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NB Willawaw

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Everything posted by NB Willawaw

  1. The wife and I have a couple of PMR hand held walkie-talkies that you can buy and use legally in the UK without a licence and will give you a range of about 2 miles. I think they cost about £80 for the pair and have proved indispensable when motoring with other friends boats or even for mooring when there is a lot of background noise. We get very little interference from other user and there are a lot of channels to pick from. I take your point about AIS and as I said earlier, I wont be fitting one. I just thought people might be interested in what our bigger cousins are doing on our tidal waterways.
  2. One of the biggest problems that I have as a continuous cruising liveaboard is that I am usually heading into unknown waters (relatively anyway) and sometimes it is difficult to know where it is safe to moor overnight (away from the effects of vandalism and other anti-social behaviour). I try to avoid towns whenever I can for overnight stops, but it is not always possible especially at the moment with short daylight hours. I had a situation not so long ago where some late night club revellers thought it would be a good idea to jump off a bridge on to the roof of the boat at 2am and run up and down. They soon cleared off when challenged, but my beauty sleep was broken. With so many forum readers, I just wonder if it is practical to set up a kind of notice board on this forum where any hotspots are posted by boaters with local knowledge of that particular navigation. I'm sure we all know a particular area really well and could list on a count of the fingers, the places we wouldn't stop at. If this is feasible, this could then be developed to add other points of interest (like out of action launderettes, lock stoppages that finish quicker than expected, useful shops and facilities close by the towpath, etc). These are the kind of things not found in waterway guides and come from local knowledge. Is it practical ?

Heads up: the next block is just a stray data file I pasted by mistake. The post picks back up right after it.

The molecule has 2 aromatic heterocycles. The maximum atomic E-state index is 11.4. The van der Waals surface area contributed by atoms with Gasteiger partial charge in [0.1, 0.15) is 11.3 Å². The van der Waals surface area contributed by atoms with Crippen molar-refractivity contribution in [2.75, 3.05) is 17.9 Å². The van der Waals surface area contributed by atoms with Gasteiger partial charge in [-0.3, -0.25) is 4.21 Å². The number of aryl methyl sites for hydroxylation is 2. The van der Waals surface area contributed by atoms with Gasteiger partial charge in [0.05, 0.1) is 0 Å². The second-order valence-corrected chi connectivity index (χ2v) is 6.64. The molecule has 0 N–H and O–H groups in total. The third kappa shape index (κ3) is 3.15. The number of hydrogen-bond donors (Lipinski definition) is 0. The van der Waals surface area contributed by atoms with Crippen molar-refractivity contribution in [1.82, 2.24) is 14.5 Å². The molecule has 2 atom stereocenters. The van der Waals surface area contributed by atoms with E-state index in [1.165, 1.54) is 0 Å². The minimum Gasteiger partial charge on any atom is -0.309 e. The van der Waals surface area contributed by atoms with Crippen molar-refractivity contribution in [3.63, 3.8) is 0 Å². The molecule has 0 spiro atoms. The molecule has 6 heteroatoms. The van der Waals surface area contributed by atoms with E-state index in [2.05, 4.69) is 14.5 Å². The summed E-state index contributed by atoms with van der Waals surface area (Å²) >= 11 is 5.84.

3. Whatever you do, put lots of fenders around her. We had a wide beam community boat delivered from Birmingham way down to the Stort, straight from the yard. The boat didn't have any fenders or fender eyes. By the time, she got to her base to start work, the blacking was looking a bit tatty.
  4. If interested in the subject, try www.aislive.com and you can view live ships using this system around the UK coast.